Thursday, May 24, 2007

The Italian Woman--A Link

Here's an in-depth review of Jean Plaidy's The Italian Woman, done on the Royalty Reviews blog. Another one to search out!

Wednesday, May 23, 2007

Plaidy Penmanship

Ever wondered what Jean Plaidy's signature looked like? Here's a site with an example.

Very nice and legible.

I'm going through a Plaidy-less period at the moment, but I should be rectifying the problem soon.

Monday, May 14, 2007

What's In a Title?

Looking at the back matter to The Queen's Secret, I've noticed that some of the upcoming Plaidy reissues are getting new titles:

Myself My Enemy, about Henrietta Maria, is going to be entitled Loyal in Love.

The Pleasures of Love, about Catherine of Braganza, is becoming The Merry Monarch's Wife.

William's Wife, about Mary, wife of William the Orange, is becoming The Queen's Devotion.

What do you think of these new titles? I think Myself My Enemy was somewhat better suited than the new title for the Henrietta Maria book, given the mood of the book, which is that of someone looking back on her mistakes and regretting some of her actions. Still, Henrietta Maria was certainly loyal. I did think that The Pleasures of Love was somewhat misleading for the Catherine of Braganza book, since poor Catherine is one of the few people in the novel who isn't enjoying the pleasures of love all that much. (And there is the difficulty of walking into a bookstore and demanding The Pleasures of Love; unless one hastens to mention Jean Plaidy, goodness knows what the clerk might pull up on the computer.)

William's Wife is definitely a dud of a title, but I'm not sure The Queen's Devotion is much of an improvement. It has a certain yawn-inducing quality to it. Given that one of Sarah Churchill's nicknames for William was "Caliban," I would have called it Caliban's Wife. But alas, no one ever asks me about these things.

Tuesday, May 8, 2007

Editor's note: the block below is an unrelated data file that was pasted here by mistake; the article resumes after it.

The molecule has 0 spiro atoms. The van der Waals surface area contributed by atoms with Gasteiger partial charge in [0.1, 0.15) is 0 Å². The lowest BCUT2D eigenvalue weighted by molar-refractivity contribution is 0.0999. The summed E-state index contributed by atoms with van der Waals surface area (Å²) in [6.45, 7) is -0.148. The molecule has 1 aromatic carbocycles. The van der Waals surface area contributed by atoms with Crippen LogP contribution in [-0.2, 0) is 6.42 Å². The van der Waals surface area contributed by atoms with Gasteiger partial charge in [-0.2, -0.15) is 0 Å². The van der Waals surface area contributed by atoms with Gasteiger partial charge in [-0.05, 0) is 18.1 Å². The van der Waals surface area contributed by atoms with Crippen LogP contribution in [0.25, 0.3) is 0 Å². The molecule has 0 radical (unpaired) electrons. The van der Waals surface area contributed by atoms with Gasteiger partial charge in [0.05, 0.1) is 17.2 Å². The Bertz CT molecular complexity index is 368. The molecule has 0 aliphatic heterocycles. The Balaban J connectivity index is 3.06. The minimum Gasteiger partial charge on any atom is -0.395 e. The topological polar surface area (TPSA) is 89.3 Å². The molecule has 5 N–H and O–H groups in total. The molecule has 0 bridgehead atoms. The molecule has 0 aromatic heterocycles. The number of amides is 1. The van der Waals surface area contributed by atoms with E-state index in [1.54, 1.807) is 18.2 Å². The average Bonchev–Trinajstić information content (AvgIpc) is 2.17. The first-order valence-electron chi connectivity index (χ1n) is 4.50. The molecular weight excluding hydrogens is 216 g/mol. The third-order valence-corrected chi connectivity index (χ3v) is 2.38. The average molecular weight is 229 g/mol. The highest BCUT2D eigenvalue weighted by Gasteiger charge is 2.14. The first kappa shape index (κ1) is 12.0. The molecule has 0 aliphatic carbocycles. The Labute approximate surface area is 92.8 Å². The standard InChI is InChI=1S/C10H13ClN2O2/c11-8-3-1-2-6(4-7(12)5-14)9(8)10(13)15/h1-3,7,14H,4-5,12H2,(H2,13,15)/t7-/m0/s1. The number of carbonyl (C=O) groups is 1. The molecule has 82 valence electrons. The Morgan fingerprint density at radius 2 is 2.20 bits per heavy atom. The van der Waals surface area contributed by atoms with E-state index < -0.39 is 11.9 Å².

The Queen's Secret

Here's a timely Plaidy review: The Queen's Secret, reissued recently. It's about Katherine of Valois, queen to Henry V and secret wife of Owen Tudor.

Katherine tells her story in the first person, beginning with her miserable, insecure childhood in France with her mentally ill father and her corrupt mother and ending with her forcible separation from the love of her life, Owen Tudor.

Plaidy's depiction of Katherine's childhood and its effects on her as a woman gives her a certain psychological depth, and though Katherine is ultimately helpless to prevent her fate, she preserves a certain dignity and strength about her that keeps her in the reader's sympathies. Plaidy also is good at conveying the mixed feelings that Katherine has as a French princess married to an English king, a situation that makes her position in both countries difficult.

I did find the structure here--it's one of those novels where the narrator looks back upon her life as she prepares for death--a bit limiting. Although we know from history what was to become of Owen Tudor and Katherine's children after her death, the novel leaves their stories unresolved, so there's still a sense of being left hanging when the novel ends.

From what I've read after reading this novel, little is known about how the relationship of Owen Tudor and Katherine came about. I thought that Plaidy's version of it was plausible and that Katherine's willingness to risk all for love showed an appealing, and believable, reckless streak in her character.

All in all, a worthy addition to your Plaidy shelf, either in this spanking new version or in one of the older ones.